We tend to think of animals as these cute, adorable little creatures that we can enjoy watching at the zoo, have as pets, or just watch nature shows about. But if anyone thinks that’s all there is to animals, think again! There’s a lot more to animals than meets the eye. Some of them are far more intelligent, cunning, and interesting than anyone who hasn’t taken the time to study them closely might ever be aware, while others are, let’s just say, hilariously less so. So let’s all jump right into the animal kingdom and discover some of the most surprising facts that most of us never knew about animals.
1. They’re Called Man’s Best Friend for a Reason!
Dogs sneeze when they’re playing with humans to show that they are in fact playing, and not being aggressive.
2. Making a Giant Impact
Due to island gigantism, the ancestors of the wombat were the size of hippos. Meaning that ancient wombats could literally poop bricks.
3. The Best of Both Worlds
There’s a thing called a deer mouse that is a type of mouse and a mouse-deer which is like a miniature deer. Mouse-deers are freaking adorable.
4. Size Doesn’t Matter This Time
The American bison is the only animal in which both lungs share a common cavity. In every other animal the lungs are separated. What this meant is that when shot by an arrow, both lungs would collapse and the buffalo would suffocate quickly. For other animals, being shot in the chest would only collapse one lung, and they would at least have a chance.
That’s why such a large animal could be taken down with relatively small weapons.
5. Snail Dentists Must Be Cleaning Up
A snail has over 2000 teeth.
6. Now That’s What You Call a Late Bloomer!
The Greenland shark reaches sexual maturity at 150 years old and lives 300 to 500 years in total. It always fascinates me that there’s something that can live that long.
7. The Mysteries of the Underworld
People thought the okapi, also known as a “forest giraffe,” was a hoax until it was photographed. In parts of Sumatra it is believed that the orangutan can speak and refuses to do so because they don’t want to work.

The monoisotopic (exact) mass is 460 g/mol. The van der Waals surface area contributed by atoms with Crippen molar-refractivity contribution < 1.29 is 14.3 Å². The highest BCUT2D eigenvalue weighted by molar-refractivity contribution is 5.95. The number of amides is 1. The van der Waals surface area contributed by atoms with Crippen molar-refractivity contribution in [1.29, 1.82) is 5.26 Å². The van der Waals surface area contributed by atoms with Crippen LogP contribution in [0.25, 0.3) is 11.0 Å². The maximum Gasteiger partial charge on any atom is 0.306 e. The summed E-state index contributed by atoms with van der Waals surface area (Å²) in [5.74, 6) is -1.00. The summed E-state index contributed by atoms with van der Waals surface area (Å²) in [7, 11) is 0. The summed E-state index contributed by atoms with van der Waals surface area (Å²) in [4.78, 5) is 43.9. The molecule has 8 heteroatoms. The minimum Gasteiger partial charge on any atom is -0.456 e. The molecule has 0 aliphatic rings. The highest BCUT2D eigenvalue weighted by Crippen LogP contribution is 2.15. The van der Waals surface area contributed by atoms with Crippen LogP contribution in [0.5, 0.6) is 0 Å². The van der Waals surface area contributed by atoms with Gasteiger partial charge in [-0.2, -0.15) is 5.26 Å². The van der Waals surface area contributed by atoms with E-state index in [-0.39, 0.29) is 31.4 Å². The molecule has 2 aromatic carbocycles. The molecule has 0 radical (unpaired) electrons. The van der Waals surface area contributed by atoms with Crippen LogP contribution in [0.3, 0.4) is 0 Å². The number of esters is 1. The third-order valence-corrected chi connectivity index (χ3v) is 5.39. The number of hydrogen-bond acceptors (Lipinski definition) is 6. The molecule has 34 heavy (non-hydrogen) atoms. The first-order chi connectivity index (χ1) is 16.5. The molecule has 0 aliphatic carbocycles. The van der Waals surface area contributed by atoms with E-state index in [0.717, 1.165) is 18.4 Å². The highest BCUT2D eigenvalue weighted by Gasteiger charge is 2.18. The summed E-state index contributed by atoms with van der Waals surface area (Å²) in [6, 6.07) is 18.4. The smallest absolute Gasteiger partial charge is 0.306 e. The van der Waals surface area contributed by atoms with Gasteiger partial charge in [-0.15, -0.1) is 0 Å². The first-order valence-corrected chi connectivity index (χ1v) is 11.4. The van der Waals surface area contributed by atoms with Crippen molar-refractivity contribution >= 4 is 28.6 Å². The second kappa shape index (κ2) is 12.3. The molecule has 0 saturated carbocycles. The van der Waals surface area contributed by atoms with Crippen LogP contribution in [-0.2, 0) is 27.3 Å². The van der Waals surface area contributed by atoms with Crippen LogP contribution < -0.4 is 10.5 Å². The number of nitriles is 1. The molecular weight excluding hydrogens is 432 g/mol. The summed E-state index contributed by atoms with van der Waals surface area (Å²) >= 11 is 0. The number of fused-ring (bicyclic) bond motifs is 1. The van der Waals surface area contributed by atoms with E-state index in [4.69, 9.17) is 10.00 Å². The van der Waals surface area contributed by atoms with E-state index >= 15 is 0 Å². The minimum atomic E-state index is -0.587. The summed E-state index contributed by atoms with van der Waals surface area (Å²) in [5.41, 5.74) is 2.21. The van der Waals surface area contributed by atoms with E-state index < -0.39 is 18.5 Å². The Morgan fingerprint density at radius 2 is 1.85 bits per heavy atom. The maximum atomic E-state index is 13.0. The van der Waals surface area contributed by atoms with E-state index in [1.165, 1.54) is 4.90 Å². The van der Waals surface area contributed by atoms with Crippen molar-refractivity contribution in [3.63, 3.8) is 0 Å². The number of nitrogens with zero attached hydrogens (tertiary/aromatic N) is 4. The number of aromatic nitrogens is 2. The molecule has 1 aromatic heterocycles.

8. Fishing for Some Deeper Knowledge
Fish have been seen using tools—deliberately hitting a clam with a rock to get it to open so they can eat it. Some eels and groupers form hunting partnerships where they communicate across the species barrier with specific signals to put their individual strengths to work. The eels chase prey out of crevices to where the groupers are waiting in open water.
They also get fooled by illusions in the same way we do, meaning that their brains are processing and interpreting their environment in a similar way to us. That’s technically three facts, but I like fish.
9. All the World’s a Stage
There’s an insect called the scorpionfly that impresses mates by bringing them prey to eat. The bigger the meal, the better. Only, some scorpionflies aren’t that great at catching food. So some of these males will imitate females, and wait for other males to bring them their gifts. Then they take the gift, fly away, and give it to an actual female.
10. The Capeless Crusader
There are also a variety of ants called slave-making ants that will go scout around for other ant colonies nearby. Then they go on a little ant crusade and invade another colony. They capture the larva of the target colony and leave with them. The larvae are then tricked into thinking they’re originally from the enslavers’ colony and will serve for it how they normally would have theirs.
11. Sealed with a Kiss
Seals will get seasick if you put them on a boat.
12. A Lean Mean Killing Machine
Dragonflies have the best successful kill rate of any creature on earth. Their main targets are midges and mosquitoes. They’re the unsung heroes of the insect world. Also, dragonflies have legs but cannot walk.
13. They’re All Just One Big Happy Family
Cheetahs are so closely related to each other that you can freely transplant organs between all members of their species without needing immunosuppression.
14. Bon Appetit, Californians!